At Mass last Sunday, one of the verses in one of the readings stayed with me through most of last week. From Chapter 12 of Mark’s Gospel,“…to love your neighbor as yourself' is worth more than all burnt offerings and sacrifices."
That’s the second part of a reply Jesus gives when He’s asked what the Greatest Commandments are. Over the course of my life, I’ve heard Love your neighbor as yourself countless times. But it wasn’t until last week that I really reflected upon the rest of the verse. As I pondered it, especially the part that says, “…[it] is worth more than all burnt offerings and sacrifices,” I was reminded of a few people.
The people who stuck out the most in my mind were the ones who’ve been in the thick of things just like I’ve been. They are from all walks of life and with varying backgrounds – medical professionals, educators, therapists, counselors, homemakers, businessmen, and businesswomen. Not only is our background completely different, so is our political thinking and so are our religious beliefs. Despite that, we share so many similarities. That’s because autism and vaccine injury do not discriminate. They, too have a child with regressive autism. These other parents have experienced the same emotions that came with that diagnosis like I have. They’ve made as many sacrifices as well.
Since Ronan got sick over a decade ago, I’ve met other people, too. Also from all walks of life and with varying backgrounds, I’ve met people who've been sympathetic when I share the story of how drastically life changed for my son post-vaccination. I appreciated that they at least offered to listen. Several took what they heard me share as a warning. Others didn’t. They used it against my character. That’s only happened a few times face-to-face, but some people I’ve “met” online have been less open-minded and courteous with their replies. They’ve been judgmental and downright rude when I offered the details of how my healthy child started to lose skills after a round of shots. Saying that I don’t know what I’m talking about or that I’m just one of those anti-vax ‘crazy mothers’, they left conversation angry at me instead of enlightened. It isn’t very neighborly of them, but I don’t mind being called a crazy mother. Crazy mothers get things done. They start schools, they write books, they help pass state bills, they donate their time, and they go to Congress to speak up.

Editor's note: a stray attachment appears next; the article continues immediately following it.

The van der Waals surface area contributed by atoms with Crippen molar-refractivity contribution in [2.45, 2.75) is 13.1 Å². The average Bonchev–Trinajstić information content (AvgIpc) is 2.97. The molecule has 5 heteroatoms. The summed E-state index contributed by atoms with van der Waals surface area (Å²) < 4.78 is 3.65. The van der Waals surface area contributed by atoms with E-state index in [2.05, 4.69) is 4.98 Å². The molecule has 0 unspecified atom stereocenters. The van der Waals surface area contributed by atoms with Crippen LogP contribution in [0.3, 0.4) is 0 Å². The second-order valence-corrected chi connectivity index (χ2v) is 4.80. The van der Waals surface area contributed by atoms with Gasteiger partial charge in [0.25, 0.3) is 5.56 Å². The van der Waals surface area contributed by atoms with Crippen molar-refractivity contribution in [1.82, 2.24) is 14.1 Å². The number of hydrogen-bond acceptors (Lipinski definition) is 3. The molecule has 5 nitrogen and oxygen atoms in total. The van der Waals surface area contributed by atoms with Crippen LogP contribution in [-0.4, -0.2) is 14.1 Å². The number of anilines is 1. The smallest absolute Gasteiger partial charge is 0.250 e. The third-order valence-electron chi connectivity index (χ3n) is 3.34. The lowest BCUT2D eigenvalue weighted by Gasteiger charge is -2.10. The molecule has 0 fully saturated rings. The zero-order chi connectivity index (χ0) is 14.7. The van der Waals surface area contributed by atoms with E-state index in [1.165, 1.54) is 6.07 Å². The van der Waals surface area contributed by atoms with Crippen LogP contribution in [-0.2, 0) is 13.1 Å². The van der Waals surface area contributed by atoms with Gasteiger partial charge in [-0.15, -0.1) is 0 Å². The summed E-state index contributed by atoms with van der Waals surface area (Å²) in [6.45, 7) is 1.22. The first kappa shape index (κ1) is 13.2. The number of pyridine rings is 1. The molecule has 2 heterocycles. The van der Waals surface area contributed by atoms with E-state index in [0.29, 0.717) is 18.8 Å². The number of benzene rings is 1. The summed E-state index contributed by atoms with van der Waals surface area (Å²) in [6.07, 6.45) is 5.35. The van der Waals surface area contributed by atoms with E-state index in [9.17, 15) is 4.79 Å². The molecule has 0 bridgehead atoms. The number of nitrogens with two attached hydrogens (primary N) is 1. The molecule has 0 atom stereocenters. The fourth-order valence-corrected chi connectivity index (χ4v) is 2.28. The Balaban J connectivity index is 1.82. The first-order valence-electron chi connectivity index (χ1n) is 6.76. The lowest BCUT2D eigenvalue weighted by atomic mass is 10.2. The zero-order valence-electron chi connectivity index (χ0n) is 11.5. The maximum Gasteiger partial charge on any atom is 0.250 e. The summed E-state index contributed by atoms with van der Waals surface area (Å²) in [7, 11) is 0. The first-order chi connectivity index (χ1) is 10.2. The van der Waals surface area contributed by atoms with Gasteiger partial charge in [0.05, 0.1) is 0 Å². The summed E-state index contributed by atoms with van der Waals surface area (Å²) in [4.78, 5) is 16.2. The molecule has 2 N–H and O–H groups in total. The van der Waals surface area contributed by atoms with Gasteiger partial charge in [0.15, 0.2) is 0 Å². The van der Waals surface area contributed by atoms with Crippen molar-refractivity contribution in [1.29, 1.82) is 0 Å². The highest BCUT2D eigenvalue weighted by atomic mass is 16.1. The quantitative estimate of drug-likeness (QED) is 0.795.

The new generation of crazy mothers, the younger mamas, have taken to speaking up by taking to the airwaves via podcasts, Facebook live, Periscope, and YouTube. I’m not saying that I know of any veteran moms haven’t, because they have done that also, but I couldn't have asked for better new recruits to fall in with us. These moms are calling our representatives out. They’re confidently calling out industry leaders, too. (My favorite from that clip is Hillary’s comment. Start at minute 8:20. If you’ve been at this as long as I have, I think you will not be disappointed in what she has to say.)
At the end of the day, no matter who we are though–black, white, man, woman, child, elderly, abled, or disabled, when we speak up, we’re still called to respect one another. That includes respecting each other’s views, even if they are completely different views. You’d think that people wouldn’t need to be reminded of that, but with as many social media platforms we now constantly have at our fingertips, respect is not always something being offered in typed responses.
When I was a kid, if you and your neighbor had opposing views, civil conversations were able to be conducted. Sure, terse words could’ve been shared and tempers could’ve flared. But afterward, even when views and minds were unchanged, neighbors could still be neighborly toward each other. Agree to disagree, they’d say. People lived by that. Some still do which goes along with another saying: it costs nothing to be polite. These days, some people don’t seem to have the integrity to display the honorable trait of politeness anymore. It’s too bad because we’re talking about the same thing – autism and vaccines. It’s just that our side of the story, one fueled by the love we have for our child, is just too much for some people to handle.